A good way to compare fiber supplements is to check the ingredients label of each supplement, as outlined by the National Fiber Council. Ingredients to compare include the type of fiber, whether the fiber is soluble or insoluble, if the fiber is natural or synthetic, the active amount of fiber in the supplement, and the dosage required for various effects. Another comparison criteria is the conditions that each supplement treats.
Before beginning to use fiber supplements, WebMD recommends consulting a doctor. The medical need and the purpose for increasing one's fiber intake determines the type of fiber supplement to use. The first choice is to decide between chewable tablets, powders or pills. Different forms of supplements deliver different types of fiber. One also needs to decide if natural or synthetic fiber is needed.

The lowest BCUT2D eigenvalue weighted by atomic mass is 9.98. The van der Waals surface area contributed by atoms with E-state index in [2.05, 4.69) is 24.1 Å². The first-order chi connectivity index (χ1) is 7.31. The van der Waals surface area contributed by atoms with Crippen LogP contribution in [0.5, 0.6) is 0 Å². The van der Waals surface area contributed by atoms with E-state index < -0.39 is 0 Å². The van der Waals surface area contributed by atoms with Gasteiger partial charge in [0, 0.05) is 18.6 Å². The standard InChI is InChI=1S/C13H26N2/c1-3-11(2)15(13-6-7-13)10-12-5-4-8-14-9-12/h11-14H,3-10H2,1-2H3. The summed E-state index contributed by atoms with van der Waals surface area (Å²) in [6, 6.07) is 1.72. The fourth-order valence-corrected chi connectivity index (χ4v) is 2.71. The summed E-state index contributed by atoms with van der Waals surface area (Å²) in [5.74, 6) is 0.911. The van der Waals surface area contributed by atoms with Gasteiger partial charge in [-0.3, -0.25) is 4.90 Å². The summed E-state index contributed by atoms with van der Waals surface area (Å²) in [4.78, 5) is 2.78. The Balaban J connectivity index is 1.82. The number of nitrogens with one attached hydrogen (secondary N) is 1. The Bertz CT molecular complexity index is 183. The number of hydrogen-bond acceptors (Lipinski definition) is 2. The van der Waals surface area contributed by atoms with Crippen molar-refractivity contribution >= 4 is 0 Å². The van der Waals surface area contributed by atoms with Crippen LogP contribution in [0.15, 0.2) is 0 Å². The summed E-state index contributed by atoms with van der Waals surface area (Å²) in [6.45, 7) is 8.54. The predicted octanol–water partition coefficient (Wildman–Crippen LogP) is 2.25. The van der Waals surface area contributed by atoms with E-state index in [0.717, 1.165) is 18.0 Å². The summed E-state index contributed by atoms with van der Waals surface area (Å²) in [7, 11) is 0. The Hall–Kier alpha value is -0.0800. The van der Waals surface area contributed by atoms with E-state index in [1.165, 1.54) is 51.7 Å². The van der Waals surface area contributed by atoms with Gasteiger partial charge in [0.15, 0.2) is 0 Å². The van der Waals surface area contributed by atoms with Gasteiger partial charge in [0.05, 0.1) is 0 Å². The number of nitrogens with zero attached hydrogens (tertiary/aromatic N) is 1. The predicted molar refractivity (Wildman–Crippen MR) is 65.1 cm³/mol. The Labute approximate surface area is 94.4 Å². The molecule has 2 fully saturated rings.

The next choice is to decide between soluble or insoluble fiber, according to Healthline. Soluble fiber absorbs water and is primarily used to slow down digestion. Slowing digestion allows soluble fiber to aid in the regulation of blood sugar. Soluble fiber has also been connected to lower cholesterol levels in the blood. Insoluble fiber does not absorb water, and adds bulk and roughage to stool, which allows it to ease constipation. Some people believe that soluble fiber helps prevent colon cancer and balances out the pH levels in the intestinal tract.
The last comparison to make is between the different types of fiber. Common soluble fibers are inulin, which helps the body produce healthy bacteria, and methylcellulose, which reduces gas and indigestion, explains Healthline. Psyllium is another soluble fiber, and it treats digestive problems. Dextrin, which helps regulate blood sugar, is a soluble fiber with very low gluten levels. WebMD lists two common insoluble fibers: lignin, which is recommended for heart health, and cellulose, which is for easing constipation.